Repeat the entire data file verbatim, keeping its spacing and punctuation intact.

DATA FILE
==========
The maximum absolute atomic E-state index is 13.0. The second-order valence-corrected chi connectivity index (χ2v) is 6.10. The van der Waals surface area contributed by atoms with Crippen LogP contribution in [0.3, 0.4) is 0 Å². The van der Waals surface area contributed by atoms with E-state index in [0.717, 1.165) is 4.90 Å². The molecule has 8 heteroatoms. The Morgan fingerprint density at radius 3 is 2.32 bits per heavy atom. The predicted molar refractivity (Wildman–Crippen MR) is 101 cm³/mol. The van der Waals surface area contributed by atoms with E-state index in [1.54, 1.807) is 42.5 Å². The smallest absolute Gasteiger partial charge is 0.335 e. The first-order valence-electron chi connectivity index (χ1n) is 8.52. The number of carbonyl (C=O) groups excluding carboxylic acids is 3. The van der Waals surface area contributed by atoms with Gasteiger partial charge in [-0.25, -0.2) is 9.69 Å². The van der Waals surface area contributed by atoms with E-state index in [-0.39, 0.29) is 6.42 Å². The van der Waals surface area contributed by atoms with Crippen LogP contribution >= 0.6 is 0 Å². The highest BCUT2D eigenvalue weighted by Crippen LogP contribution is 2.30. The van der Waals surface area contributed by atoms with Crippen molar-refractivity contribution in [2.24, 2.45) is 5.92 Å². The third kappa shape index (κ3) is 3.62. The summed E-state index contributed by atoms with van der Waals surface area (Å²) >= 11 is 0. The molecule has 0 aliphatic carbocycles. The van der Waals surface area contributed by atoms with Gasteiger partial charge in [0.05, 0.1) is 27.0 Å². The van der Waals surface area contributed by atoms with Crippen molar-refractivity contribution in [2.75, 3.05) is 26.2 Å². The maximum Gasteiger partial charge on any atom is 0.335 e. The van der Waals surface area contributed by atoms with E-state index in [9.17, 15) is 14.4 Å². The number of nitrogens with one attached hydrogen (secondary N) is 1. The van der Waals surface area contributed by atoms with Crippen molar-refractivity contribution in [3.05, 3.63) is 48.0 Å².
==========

The maximum absolute atomic E-state index is 13.0. The second-order valence-corrected chi connectivity index (χ2v) is 6.10. The van der Waals surface area contributed by atoms with Crippen LogP contribution in [0.3, 0.4) is 0 Å². The van der Waals surface area contributed by atoms with E-state index in [0.717, 1.165) is 4.90 Å². The molecule has 8 heteroatoms. The Morgan fingerprint density at radius 3 is 2.32 bits per heavy atom. The predicted molar refractivity (Wildman–Crippen MR) is 101 cm³/mol. The van der Waals surface area contributed by atoms with E-state index in [1.54, 1.807) is 42.5 Å². The smallest absolute Gasteiger partial charge is 0.335 e. The first-order valence-electron chi connectivity index (χ1n) is 8.52. The number of carbonyl (C=O) groups excluding carboxylic acids is 3. The van der Waals surface area contributed by atoms with Gasteiger partial charge in [-0.25, -0.2) is 9.69 Å². The van der Waals surface area contributed by atoms with E-state index in [-0.39, 0.29) is 6.42 Å². The van der Waals surface area contributed by atoms with Crippen LogP contribution >= 0.6 is 0 Å². The highest BCUT2D eigenvalue weighted by Crippen LogP contribution is 2.30. The van der Waals surface area contributed by atoms with Crippen molar-refractivity contribution in [2.24, 2.45) is 5.92 Å². The third kappa shape index (κ3) is 3.62. The summed E-state index contributed by atoms with van der Waals surface area (Å²) >= 11 is 0. The molecule has 0 aliphatic carbocycles. The van der Waals surface area contributed by atoms with Gasteiger partial charge in [0.05, 0.1) is 27.0 Å². The van der Waals surface area contributed by atoms with Crippen molar-refractivity contribution in [2.75, 3.05) is 26.2 Å². The maximum Gasteiger partial charge on any atom is 0.335 e. The van der Waals surface area contributed by atoms with E-state index in [9.17, 15) is 14.4 Å². The number of nitrogens with one attached hydrogen (secondary N) is 1. The van der Waals surface area contributed by atoms with Crippen molar-refractivity contribution in [3.05, 3.63) is 48.0 Å².